A vulnerability in Sophos' firewall, first discovered in late March and patched soon after, was being exploited by a Chinese advanced persistent threat (APT) in the weeks before the patch was released, reports reveal.

Researchers at cybersecurity firm Volexity, the threat actor, known as DriftingCloud, has been exploiting CVE-2022-1040 since early March against various anonymous entities. He used it to bypass authentication and execute arbitrary code on victims' terminals. The flaw affects the Sophos Firewall and Web Admin user portal, and threat actors managed to install Webshell backdoors and other malware.

At the time of discovery, the compromise was still active and the threat actor was still moving around the network, giving researchers a unique insight into how an APT works. The takeaway from this sighting is that the group was "sophisticated" and made a valiant effort not to be detected.

Second stage malware

Among other things, the group mixed their traffic by accessing the installed webshell through requests to the legitimate "login.jps" file, reported BleepingComputer.

“At first glance, this might appear to be a brute-force login attempt rather than a backdoor interaction. The only real things that were out of the ordinary in the log files were benchmarks and dongles. 'Response status, Volexity explained in his article.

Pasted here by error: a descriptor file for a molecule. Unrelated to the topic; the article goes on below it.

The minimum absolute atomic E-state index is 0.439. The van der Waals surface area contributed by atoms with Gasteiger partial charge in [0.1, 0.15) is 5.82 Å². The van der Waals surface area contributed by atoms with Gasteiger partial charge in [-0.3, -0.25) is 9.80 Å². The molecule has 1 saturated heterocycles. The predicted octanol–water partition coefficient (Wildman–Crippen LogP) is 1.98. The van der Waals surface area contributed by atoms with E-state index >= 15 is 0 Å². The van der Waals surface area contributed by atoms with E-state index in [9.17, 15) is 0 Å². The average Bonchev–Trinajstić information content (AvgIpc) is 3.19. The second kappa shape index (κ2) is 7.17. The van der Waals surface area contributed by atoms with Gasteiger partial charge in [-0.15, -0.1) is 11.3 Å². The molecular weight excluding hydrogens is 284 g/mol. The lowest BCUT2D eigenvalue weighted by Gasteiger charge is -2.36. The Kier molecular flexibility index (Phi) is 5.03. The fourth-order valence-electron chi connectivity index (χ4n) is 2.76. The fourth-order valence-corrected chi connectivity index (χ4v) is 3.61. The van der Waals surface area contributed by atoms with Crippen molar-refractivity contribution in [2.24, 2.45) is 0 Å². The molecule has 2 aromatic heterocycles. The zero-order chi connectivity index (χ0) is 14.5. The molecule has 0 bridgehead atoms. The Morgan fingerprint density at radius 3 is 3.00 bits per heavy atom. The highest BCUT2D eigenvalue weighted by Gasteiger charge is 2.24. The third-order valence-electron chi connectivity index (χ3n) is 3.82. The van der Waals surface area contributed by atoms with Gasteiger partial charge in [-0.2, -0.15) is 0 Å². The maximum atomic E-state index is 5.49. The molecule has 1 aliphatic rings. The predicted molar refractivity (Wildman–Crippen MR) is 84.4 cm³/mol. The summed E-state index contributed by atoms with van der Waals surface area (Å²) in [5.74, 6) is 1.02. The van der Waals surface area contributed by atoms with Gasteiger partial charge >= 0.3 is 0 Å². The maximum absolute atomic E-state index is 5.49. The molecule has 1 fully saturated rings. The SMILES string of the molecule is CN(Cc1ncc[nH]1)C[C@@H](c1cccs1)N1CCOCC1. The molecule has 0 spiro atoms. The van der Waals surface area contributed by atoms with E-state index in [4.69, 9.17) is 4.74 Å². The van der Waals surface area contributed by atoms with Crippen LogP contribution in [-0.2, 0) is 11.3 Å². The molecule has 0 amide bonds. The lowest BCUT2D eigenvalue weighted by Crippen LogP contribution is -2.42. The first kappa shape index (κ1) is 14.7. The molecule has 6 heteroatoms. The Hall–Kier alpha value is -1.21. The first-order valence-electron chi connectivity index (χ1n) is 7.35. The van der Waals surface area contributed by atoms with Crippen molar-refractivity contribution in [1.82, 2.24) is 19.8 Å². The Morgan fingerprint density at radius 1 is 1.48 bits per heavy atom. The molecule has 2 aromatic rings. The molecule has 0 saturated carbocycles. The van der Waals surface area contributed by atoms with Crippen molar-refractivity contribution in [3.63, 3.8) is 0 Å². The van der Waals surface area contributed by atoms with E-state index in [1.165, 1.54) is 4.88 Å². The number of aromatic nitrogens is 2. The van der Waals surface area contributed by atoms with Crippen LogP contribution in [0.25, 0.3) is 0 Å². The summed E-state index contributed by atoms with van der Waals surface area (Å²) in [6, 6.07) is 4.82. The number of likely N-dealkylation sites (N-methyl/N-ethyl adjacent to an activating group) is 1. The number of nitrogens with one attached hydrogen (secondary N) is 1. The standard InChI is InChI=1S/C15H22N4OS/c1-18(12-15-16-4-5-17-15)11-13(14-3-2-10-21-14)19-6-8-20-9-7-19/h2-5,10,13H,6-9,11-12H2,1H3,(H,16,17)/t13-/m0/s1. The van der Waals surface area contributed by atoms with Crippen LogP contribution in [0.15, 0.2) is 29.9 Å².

After gaining access to the target network, the threat actor decided to install three separate malware families: PupyRAT, Pantegana, and Sliver. All three are used for remote access and are publicly available.

The fix for CVE-2022-1040 has been available for months and users are advised to fix it immediately as its severity score is 9.8.

It's been a busy quarter for the Sophos team, who recently fixed two high-severity vulnerabilities in Sophos Unified Threat Management appliances: CVE-2022-0386 and CVE-2022-0652.

Sophos is a UK-based cybersecurity and network security software developer, primarily focused on security software for organizations with up to 5000 employees. It was founded in 1985, but moved into cybersecurity in the late 1990s.

In 2019, it was acquired by US private equity firm Thoma Bravo, for around $3.900 billion ($7,40 per share).

Via: BleepingComputer (Opens in a new tab)

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